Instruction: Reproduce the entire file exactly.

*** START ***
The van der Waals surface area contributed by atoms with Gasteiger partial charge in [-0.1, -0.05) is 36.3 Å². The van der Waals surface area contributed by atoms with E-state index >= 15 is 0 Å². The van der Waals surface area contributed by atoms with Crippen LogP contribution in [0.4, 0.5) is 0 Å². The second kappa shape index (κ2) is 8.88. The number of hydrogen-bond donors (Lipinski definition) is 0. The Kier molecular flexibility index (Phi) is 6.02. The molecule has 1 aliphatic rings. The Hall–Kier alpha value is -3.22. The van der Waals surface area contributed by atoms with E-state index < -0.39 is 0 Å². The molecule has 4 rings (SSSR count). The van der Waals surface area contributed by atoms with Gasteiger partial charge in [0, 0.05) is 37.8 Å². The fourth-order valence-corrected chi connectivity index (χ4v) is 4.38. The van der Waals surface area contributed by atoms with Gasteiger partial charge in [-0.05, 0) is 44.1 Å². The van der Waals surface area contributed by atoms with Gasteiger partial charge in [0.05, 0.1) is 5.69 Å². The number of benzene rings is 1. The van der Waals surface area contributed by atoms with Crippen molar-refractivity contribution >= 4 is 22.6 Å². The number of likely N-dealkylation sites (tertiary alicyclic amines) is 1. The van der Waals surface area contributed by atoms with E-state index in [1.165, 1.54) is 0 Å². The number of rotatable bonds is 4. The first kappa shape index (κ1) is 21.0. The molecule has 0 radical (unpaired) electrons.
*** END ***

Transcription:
The van der Waals surface area contributed by atoms with Gasteiger partial charge in [-0.1, -0.05) is 36.3 Å². The van der Waals surface area contributed by atoms with E-state index >= 15 is 0 Å². The van der Waals surface area contributed by atoms with Crippen LogP contribution in [0.4, 0.5) is 0 Å². The second kappa shape index (κ2) is 8.88. The number of hydrogen-bond donors (Lipinski definition) is 0. The Kier molecular flexibility index (Phi) is 6.02. The molecule has 1 aliphatic rings. The Hall–Kier alpha value is -3.22. The van der Waals surface area contributed by atoms with E-state index < -0.39 is 0 Å². The molecule has 4 rings (SSSR count). The van der Waals surface area contributed by atoms with Gasteiger partial charge in [0, 0.05) is 37.8 Å². The fourth-order valence-corrected chi connectivity index (χ4v) is 4.38. The van der Waals surface area contributed by atoms with Gasteiger partial charge in [-0.05, 0) is 44.1 Å². The van der Waals surface area contributed by atoms with Gasteiger partial charge in [0.05, 0.1) is 5.69 Å². The number of benzene rings is 1. The van der Waals surface area contributed by atoms with Crippen molar-refractivity contribution >= 4 is 22.6 Å². The number of likely N-dealkylation sites (tertiary alicyclic amines) is 1. The van der Waals surface area contributed by atoms with E-state index in [1.165, 1.54) is 0 Å². The number of rotatable bonds is 4. The first kappa shape index (κ1) is 21.0. The molecule has 0 radical (unpaired) electrons.